December 20, 2012
Posted: 1051 GMT
On Wednesday the football world was saddened by news that Barcelona manager Tito Vilanova suffered a relapse of a cancerous tumor which had been removed last year. He was due to have surgery on Thursday and is facing chemotherapy and radiotherapy treatment for the next six weeks. I hope he makes a speedy recovery and returns to the Barca bench as soon possible.
The question now is, what happens to Barcelona? They had set a new club record by winning 15 and drawing one of their opening 16 league games. But what now? Can they keep their run going and continue to dominate Spanish football? And what about the European Champions League?
As far as their next game is concerned, assistant Jordi Roura will take over for Saturday’s clash with Valladolid. After that we will have to wait and see. Doctors did say that the 44-year-old Vilanova could continue to work while he receives treatment.
What I expect will happen is Vilanova’s technical staff will take care of most of the training, with Tito coming in to take charge of the team right before games take place. Obviously this will disrupt the day-to-day flow at the club, but in my opinion it shouldn’t disrupt the players’ performances on the field.
What we need to realize is that Barcelona is about more than just one manager. There is a football philosophy in place at the Camp Nou which has been instilled into all players and coaches ever since they joined the club and is present at all times.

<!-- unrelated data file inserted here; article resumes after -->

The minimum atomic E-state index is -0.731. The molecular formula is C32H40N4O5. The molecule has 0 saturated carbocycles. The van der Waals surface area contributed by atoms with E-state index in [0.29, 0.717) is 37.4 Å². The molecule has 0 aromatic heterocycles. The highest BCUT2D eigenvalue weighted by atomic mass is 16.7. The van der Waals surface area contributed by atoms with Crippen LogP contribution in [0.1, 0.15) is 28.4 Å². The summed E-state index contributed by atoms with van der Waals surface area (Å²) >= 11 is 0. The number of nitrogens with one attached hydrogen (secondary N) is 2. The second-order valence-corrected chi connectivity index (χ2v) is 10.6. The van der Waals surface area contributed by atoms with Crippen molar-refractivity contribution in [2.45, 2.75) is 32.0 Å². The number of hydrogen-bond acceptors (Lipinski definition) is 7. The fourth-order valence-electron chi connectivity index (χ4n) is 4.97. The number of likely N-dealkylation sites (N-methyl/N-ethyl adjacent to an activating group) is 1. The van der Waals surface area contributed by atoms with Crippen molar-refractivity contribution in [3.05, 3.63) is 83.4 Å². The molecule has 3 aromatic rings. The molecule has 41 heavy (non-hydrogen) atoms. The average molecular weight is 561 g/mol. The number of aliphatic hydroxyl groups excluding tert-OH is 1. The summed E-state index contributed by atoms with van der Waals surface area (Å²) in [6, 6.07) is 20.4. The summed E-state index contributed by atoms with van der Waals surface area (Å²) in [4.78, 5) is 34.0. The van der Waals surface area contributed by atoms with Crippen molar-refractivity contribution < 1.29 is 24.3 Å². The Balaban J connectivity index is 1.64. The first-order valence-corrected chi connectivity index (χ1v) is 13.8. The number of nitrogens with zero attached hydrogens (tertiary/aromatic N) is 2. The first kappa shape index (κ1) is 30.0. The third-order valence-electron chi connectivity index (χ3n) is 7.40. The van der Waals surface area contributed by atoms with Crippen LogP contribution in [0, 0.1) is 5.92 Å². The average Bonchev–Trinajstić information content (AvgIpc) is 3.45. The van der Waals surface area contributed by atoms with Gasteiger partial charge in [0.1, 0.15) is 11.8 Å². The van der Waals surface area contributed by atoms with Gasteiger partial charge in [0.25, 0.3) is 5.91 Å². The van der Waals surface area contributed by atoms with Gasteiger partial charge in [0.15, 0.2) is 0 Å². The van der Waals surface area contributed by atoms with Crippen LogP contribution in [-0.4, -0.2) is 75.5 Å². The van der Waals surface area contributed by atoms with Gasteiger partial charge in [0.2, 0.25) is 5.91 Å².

Right now, the starting XI is comprised mostly of players who grew up at the club’s famed La Masia academy, so even if Tito isn’t there, they know what to do. It would be an exaggeration to say that the team plays on autopilot, but it’s not far from the truth. And when you have Leo Messi and his goals, you really don’t have to worry about too much.
What about Pep Guardiola? A lot of people have been speculating about his return to the club, but unless there is a major crisis in the new year I really don’t see that happening. He is on a sabbatical and, although he could visit Tito and the club a few times to raise morale, I don’t see Pep wanting take over in the dugout at this time.
So my message to Barcelona fans is – don’t worry. You should not be concerned about your short-term future. The Blaugrana will win with or without Tito, and considering the league is pretty much wrapped up, I don’t see any major storms on the horizon.
As far as the Champions League is concerned, the competition will not resume until February and by then Tito will have finished his therapy. Hopefully he will be sitting on the Barca bench when the Round of 16 kicks off with a knockout tie against Italian club AC Milan.